Tempe Bistro's Brett Vibber, Part Two

Categories: Chef Chat
brett vibber2.jpg
Maya Dukmasova
Brett Vibber in the kitchen at Center Bistro
Ysterday, Chef Brett Vibber of Center Bistro shared his stories of travel in Italy. Today he dishes more about his childhood in Tempe as the son of two local teachers and working his way up from pizza to fine dining.

When did you know you wanted to be a chef?
I probably knew I wanted to be a chef before I started kindergarten. I was always interested in cooking. That's what I did on Saturday mornings instead of watching cartoons, I was watching cooking shows.

What was your first job?
I started cooking professionally by the time I was 14. And that was a lot of fast service pizza for five or six years.

Where was this?
I worked at Barro's Pizza in Chandler. I immediately was subjected to the difference of cooking at home and the difference of cooking in a restaurant. There were probably thirty-five orders to fill when I walked in the kitchen. I didn't know how to make a pizza, I didn't know how to use any equipment, I didn't know how to use a knife.

What was the cooling like at home?
My mom made everything, I had dinner not out of packages, from scratch every night no matter how busy my mom and dad were. She had a mom that same way. I saw my grandma all the time, I baked and cooked with my mom and my grandma throughout my life....Probably starving myself from wrestling helped me enjoy cooking and eating a little bit more.

After the pizza gig
I like a challenge in personal life or professional life and I ran out of challenges as far as that went. I wanted to learn more about food, more about ingredients of the world, more about the whole big picture of full service restaurants

Moving on up
My first head chef job was when I was twenty-one years old. I was in charge of the whole restaurant, three hundred seats, it was at Rusty's in Tucson. It was not fine dining by any means. I got recruited from Rusty's to open a restaurant for a James Beard honoree that was coming to Tucson to open a restaurant, and that was Vin Tabla....After Vin Tabla I opened Roka Akor in Scottsdale. In between all of that I've always traveled to and from Europe as often as possible, working for whoever I could whenever I could, and expanding the network of friends and culinary professionals in Italy.

Roots Rememberd
I always wanted to come back to Tempe at some point. I never had a time frame for when that point would be but when life brought me back to Tempe I always wanted to come back and bring my experience and knowledge back to my hometown to provide everyone I know with all the goodies I learned.

How has not going to culinary school impacted you?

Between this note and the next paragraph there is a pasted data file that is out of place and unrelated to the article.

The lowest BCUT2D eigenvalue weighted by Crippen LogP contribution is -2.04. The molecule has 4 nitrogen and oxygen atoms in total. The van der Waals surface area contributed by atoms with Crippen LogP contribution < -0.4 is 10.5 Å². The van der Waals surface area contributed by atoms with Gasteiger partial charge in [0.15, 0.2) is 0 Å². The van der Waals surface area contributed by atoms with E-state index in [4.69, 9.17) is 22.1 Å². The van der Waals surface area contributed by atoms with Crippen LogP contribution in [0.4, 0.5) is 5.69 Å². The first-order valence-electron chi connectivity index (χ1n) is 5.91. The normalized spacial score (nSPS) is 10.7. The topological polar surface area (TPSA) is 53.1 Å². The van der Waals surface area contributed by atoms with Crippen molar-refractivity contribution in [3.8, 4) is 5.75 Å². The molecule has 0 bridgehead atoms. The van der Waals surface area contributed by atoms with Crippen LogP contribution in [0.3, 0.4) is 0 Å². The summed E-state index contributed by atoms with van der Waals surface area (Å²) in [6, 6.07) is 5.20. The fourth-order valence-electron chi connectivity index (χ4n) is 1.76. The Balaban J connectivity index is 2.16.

I'd say it's affected me more in a positive way. I come to the table with hands on experience. I've done it. I've done the cooking in the ways they've only learned about in books....I'll never stop traveling, once I started it will never stop inside of me. That is my culinary education, more so than a piece of paper than I paid for. I get out and I see the world, I get out and I learn to do each chapter of a culinary school textbook by myself. It's spoken volumes more than going to school.

Where did you go to college?
Pima in Tucson and the Univeristy of Arizona.

What was your major?
Secondary Education. I thought at one point I might want to follow my dad and be a P.E. teacher and coach wrestling. By the time I was done with traditional college I was already an executive chef and I never really planned to pursue it.

What has been most difficult to master?
The hardest cuisine is changing over to Japanese food. When I went to work for Roka Akor, you learn a whole new level of being clean, fast, organized. In Japan they focus only on the best possible quality ingredients whereas in Europe you find chefs who are saving things or stretching things. Japanese, they like the best of the best all the time....From technique to ingredients it's the hardest cooking I've ever encountered.

Describe the atmosphere in your kitchen
I'm hands on all the time but I've taken away the dictatorship of the traditional European kitchen. I don't so often yell, I instill a feeling of confidence. I don't put anyone in a position where I feel like I would have to yell at them. If I haven't taught them properly the way that the dishes need to be put together then that's a poor reflection on me. I never responded very well to anyone screaming or yelling at me, whether it was cooking, whether it was wrestling. I don't respond well to that form of leadership

Bottom line
Cooking with tension or cooking with anger comes out in the food, in how it looks, how it tastes, how it's put together, it reflects all the way from the top to the bottom.

Check back tomorrow for Chef Vibber's delicious hummus recipe.

creme brulee center bistro.jpg
Maya Dukmasova
A trio of creme brulee desserts at Center Bistro

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